Theoretical and Computational Physicists Meet
NSF Grant to Hampshire College Supports Physics Workshop,
Professor Herb Bernstein Signs Anacapa-Amherst Agreement
Traditionally, when one thinks of high-powered theoretical physicists working in pure research, large universities come to mind—not four-year colleges and universities. But perhaps we should rethink that image: A group of physicists who work in primarily undergraduate institutions met in Amherst August 17-20 to discuss their scientific work, collaboration across disciplinary boundaries and experiences at critical career stages of researchers.
The National Workshop on Theoretical and Computational Physics was the first major event hosted by the Anacapa Society, a new national professional organization to support and promote research by theoretical and computational physicists at primarily undergraduate institutions (PUI).
A grant awarded to Hampshire College by the National Science Foundation is supporting the workshop, which is being held at neighboring Amherst College. Amherst signed a letter of understanding in June to become the Anacapa Society’s official home.
Hampshire College physics professor Herb Bernstein
, a co-founder of the Anacapa Society and one of the signers of that letter of agreement (see photo), said he was delighted that the organization is being hosted within the Five College consortium. He feels Anacapa could play a significant role in shaping professional discussion around research.
“Although science is often thought of as value-free, what is produced is influenced by outside circumstances and the framing interests of society and of scientists,” said Bernstein. “Undergraduate institutions, particularly liberal arts colleges such as Hampshire that encourage and facilitate work across fields, provide a setting for teaching and research that is more tightly connected to other disciplines. The result is possibly more self-aware and socially responsible sciences, well worthy of exploration and development.”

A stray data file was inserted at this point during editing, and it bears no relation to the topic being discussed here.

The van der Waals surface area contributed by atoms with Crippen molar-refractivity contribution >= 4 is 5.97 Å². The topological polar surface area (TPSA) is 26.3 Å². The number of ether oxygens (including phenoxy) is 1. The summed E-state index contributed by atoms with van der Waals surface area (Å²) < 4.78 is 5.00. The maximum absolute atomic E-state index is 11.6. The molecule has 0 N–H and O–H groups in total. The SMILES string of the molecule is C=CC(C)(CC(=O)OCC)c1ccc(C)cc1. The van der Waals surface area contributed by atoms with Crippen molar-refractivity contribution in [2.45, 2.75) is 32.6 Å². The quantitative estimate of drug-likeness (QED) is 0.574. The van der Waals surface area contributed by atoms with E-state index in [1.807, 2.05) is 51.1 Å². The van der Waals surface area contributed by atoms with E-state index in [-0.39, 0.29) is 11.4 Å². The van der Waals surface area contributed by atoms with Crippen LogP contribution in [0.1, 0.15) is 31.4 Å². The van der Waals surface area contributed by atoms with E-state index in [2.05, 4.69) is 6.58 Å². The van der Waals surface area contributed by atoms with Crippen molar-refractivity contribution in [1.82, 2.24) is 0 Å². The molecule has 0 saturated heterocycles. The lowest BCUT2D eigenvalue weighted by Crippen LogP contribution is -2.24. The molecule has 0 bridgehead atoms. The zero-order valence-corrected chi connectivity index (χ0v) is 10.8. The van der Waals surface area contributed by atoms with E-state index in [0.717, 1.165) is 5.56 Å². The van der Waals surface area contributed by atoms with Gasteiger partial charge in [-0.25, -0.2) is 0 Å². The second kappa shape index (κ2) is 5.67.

While officially formed in 2007, the Anacapa Society’s origins date back to a meeting at a 1999 Newton Institute workshop in Cambridge, England. Bernstein, together with three other physicists from undergraduate institutions working in Quantum Information science, discussed the possibility of forming a group for theorists at liberal arts colleges.
Independently, in 2001, a member of the faculty at Carleton College worked with the Kavli Institute for Theoretical Physics at the University of California at Santa Barbara to sponsor such a gathering of PUI theorists at the KITP in 2003. In July 2007, Hampshire’s Bernstein and Hobart &William Smith Colleges' professor Donald Spector led a two week KITP mini-conference and the Anacapa Society—which now has over 110 members in all parts of the nation—was launched. Two Amherst College professors attended that workshop in Santa Barbara, and later approached Amherst’s administration about hosting and providing the society with necessary institutional infrastructure and support.
The name “Anacapa Society” is meant to reflect the organization’s origins and mission. Anacapa Island, one of the Channel Islands off the coast of Santa Barbara, is known for its distinctive natural bridge, which serves as a metaphor for the vision of the society: “To connect theoretical physicists at primarily undergraduate institutions with the larger physics and academic communities, while at the same time affirming their distinctive identity.”
The Five College area has a distinguished history of producing physicists, among them Hampshire College alumni Lee Smolin and Mary James. Smolin is a founding member on the faculty of the Perimeter Institute of Physics in Ontario, Canada, and author, most recently, of The Trouble with Physics. James, a physics professor at Reed College, was named by Rolling Stone magazine as “The Best Physics Teacher in America.”
David Gross, director of the Kavli Institute and recipient of the 2004 Nobel Prize in physics said of the new organization: “I am delighted to witness the launching of the Anacapa Society and proud of the help that the Kavli Institute for Theoretical Physics has given to this organization. Through our KITP Scholars Program that brings theoretical physicists from primarily undergraduate institutions to our Institute for annual two-week visits, we have endeavored to help physicists at institutions with a strong undergraduate teaching mission maintain a vigorous research program. We believe that strong research is of paramount importance to quality undergraduate education and to science as a whole. I am sure the Anacapa Society will play an essential role in this effort, and I wish it well.”
For more information about the organization, go to its website, www.AnacapaSociety.org